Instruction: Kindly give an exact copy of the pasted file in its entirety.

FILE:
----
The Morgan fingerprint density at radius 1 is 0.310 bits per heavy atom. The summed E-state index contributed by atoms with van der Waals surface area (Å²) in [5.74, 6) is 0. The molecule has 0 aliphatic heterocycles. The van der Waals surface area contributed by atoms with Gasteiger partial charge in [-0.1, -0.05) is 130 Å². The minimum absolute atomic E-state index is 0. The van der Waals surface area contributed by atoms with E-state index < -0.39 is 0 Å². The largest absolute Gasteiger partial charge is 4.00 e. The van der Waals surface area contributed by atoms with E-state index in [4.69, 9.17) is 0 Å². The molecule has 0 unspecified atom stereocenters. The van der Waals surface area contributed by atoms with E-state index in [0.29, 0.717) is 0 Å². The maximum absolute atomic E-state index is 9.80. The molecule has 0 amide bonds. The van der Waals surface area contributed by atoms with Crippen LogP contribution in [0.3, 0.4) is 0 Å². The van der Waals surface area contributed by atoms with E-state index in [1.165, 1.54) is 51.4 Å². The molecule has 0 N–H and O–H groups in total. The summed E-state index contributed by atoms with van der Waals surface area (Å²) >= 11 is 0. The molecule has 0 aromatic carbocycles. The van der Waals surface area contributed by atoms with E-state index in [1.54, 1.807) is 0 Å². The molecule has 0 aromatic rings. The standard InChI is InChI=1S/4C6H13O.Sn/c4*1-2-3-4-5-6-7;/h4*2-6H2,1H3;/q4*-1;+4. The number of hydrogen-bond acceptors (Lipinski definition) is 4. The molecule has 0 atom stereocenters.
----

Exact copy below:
The Morgan fingerprint density at radius 1 is 0.310 bits per heavy atom. The summed E-state index contributed by atoms with van der Waals surface area (Å²) in [5.74, 6) is 0. The molecule has 0 aliphatic heterocycles. The van der Waals surface area contributed by atoms with Gasteiger partial charge in [-0.1, -0.05) is 130 Å². The minimum absolute atomic E-state index is 0. The van der Waals surface area contributed by atoms with E-state index < -0.39 is 0 Å². The largest absolute Gasteiger partial charge is 4.00 e. The van der Waals surface area contributed by atoms with E-state index in [4.69, 9.17) is 0 Å². The molecule has 0 unspecified atom stereocenters. The van der Waals surface area contributed by atoms with E-state index in [0.29, 0.717) is 0 Å². The maximum absolute atomic E-state index is 9.80. The molecule has 0 amide bonds. The van der Waals surface area contributed by atoms with Crippen LogP contribution in [0.3, 0.4) is 0 Å². The van der Waals surface area contributed by atoms with E-state index in [1.165, 1.54) is 51.4 Å². The molecule has 0 N–H and O–H groups in total. The summed E-state index contributed by atoms with van der Waals surface area (Å²) >= 11 is 0. The molecule has 0 aromatic carbocycles. The van der Waals surface area contributed by atoms with E-state index in [1.54, 1.807) is 0 Å². The molecule has 0 aromatic rings. The standard InChI is InChI=1S/4C6H13O.Sn/c4*1-2-3-4-5-6-7;/h4*2-6H2,1H3;/q4*-1;+4. The number of hydrogen-bond acceptors (Lipinski definition) is 4. The molecule has 0 atom stereocenters.